Wednesday, May 22, 2013


On His Way

Curiosity was the bridge between them.  On one side of the short gap was an aging and rather large white guy, leaning on the rail of the veranda.  Peering back at him from the sidewalk approaching the verandas was a group of 10 or 12 young and thin black guys.  It was a two way bridge. They stared at him while he stared back at them.  A friend of his and a friend of theirs had brought them together.  It was their first time, of many times, that they connected with each other.  The short introduction made by their mutual friend was followed by a question from the white guy.  It was a surprise to them ...and to him.  But, that question has since become common for him.

Where are you going?

Robert with his white mama Pam
Their response was normal.  They came by simply to meet this white man and his wife.  Where were they going?  They said, "we are going to Gateway Miracle Center" to play music.  They were a band called The Dove Voice Band.  Their response didn't satisfy him.  He asked them again, "But, where are you going?"  Their curiosity turned to stare at each other, hoping someone would have an answer..  Wonder covered some of their faces. Smiles covered the wonder.

Though they had no way of knowing, the question was philosophical.  It would never occur to most Africans. Survival has been the historical pursuit. Sleeping without hunger was a good day.  Finding some small money to purchase airtime for a cell phone was a good day. Marriage?  Career?  Dreams?  Strategy? Those pathways would have to be put off for another day.  Today was about survival.  Common.  So, when someone wants to inquire about the direction of a person's life .... well, that is not an everyday question.

Fortunately, one of those young Congolese men is on his way.  He heard the question.  He considered it significant.  He began to question that white man, like he was a father; someone who may help him find the compass; someone who could help him plant his feet in the right direction ... so that his life was going somewhere.

It is not hard to be a boy in a man's body in Uganda.  The extreme challenge of the dowry system has made it nearly impossible to marry before 30 years of age.  But, marriage is one of those responsibilities that helps turn a selfish barbarian into a humble servant.  Someone who cares more about others than he does himself.  Marriage is not, of course, the solution to selfishness, but its demands can certainly motivate a young man to FIND the solution.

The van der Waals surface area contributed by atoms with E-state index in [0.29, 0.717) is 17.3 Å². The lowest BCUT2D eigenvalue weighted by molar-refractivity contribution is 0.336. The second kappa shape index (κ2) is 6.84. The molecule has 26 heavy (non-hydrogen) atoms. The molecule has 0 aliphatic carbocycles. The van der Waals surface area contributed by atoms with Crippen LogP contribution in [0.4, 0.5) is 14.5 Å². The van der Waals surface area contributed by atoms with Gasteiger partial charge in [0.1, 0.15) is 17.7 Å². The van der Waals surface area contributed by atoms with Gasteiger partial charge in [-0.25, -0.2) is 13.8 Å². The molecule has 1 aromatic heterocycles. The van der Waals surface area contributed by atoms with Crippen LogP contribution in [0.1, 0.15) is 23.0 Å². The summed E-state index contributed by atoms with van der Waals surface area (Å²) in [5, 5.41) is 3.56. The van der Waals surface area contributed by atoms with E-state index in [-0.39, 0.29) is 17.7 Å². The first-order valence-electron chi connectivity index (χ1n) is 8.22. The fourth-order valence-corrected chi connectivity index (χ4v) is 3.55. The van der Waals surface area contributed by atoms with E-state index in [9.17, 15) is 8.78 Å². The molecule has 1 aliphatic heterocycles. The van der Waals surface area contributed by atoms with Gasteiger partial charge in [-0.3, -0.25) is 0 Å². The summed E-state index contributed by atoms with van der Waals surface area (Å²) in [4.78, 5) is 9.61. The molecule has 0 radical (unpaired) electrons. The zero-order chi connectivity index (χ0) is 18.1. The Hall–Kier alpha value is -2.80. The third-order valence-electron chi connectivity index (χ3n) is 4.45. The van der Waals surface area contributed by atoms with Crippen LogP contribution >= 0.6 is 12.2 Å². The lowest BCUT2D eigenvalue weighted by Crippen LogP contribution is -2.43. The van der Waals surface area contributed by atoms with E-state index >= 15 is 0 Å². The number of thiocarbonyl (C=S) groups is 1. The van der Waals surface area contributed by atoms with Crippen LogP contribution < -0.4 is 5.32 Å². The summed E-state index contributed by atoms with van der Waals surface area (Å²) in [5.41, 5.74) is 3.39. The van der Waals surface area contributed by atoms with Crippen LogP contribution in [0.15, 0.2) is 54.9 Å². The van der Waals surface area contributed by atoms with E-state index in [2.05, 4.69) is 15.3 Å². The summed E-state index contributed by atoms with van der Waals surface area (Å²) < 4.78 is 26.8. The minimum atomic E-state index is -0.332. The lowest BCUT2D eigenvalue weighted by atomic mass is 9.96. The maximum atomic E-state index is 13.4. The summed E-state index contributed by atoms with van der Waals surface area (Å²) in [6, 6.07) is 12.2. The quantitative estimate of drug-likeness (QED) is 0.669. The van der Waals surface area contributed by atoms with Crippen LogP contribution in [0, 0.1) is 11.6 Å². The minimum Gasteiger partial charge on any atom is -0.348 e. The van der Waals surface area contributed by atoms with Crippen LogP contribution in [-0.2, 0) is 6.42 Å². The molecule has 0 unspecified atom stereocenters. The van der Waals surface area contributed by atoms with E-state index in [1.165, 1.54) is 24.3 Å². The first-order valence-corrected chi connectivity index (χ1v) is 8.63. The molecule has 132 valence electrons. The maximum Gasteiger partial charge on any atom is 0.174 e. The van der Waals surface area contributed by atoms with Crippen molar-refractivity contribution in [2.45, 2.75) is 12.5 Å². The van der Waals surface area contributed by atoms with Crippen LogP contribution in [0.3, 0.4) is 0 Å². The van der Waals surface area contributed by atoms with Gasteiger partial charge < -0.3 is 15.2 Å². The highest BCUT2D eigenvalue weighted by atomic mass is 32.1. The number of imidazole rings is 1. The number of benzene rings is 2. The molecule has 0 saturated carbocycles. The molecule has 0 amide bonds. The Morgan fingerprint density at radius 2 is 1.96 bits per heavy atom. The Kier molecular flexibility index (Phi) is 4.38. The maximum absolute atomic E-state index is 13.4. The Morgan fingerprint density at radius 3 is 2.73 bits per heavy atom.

Additionally, the difficulty of finding employment delays the process of becoming a man.  It is estimated that unemployment among youths who have graduated from college and university is a whopping 83%!  Taking care of oneself is a huge challenge without taking a wife and any offspring that come from the union.

Robert working in one of the best studios in Kampala
Two years ago, that white man and his wife (that would be me and Pam, the one who tamed me of my barbarianism) recognized that Robert was ready to leave childhood in pursuit of manhood.  We helped him uncover what God had put in his heart.  Discovering that music was his passion and his life, we located an accomplished mentor who would apprentice him.  Robert would be Adela's only student and at the end of his training in music production he would be qualified and ready to go to work.

On top of this one on one training, Robert was able to perform well on an exam from a School of Music which awarded him a much needed certification.  More doors will open for Robert because of this accomplishment.

Proud of Robert
Ask Robert, "Where are you going?" these days and his face will break into a smile.  Not the smile of wonderment that was on his face two years ago.  But, a knowing smile.  He knows who he is; who he belongs to; why he is here; and, where he is going.  The big answers to the questions of life have provided the needed foundation for the demands of manhood. Robert is well on his way. He is working as a certified Music Producer.  He has already worked with some of the better know musicians in Uganda and will soon be known as one of the best music producers in the nation.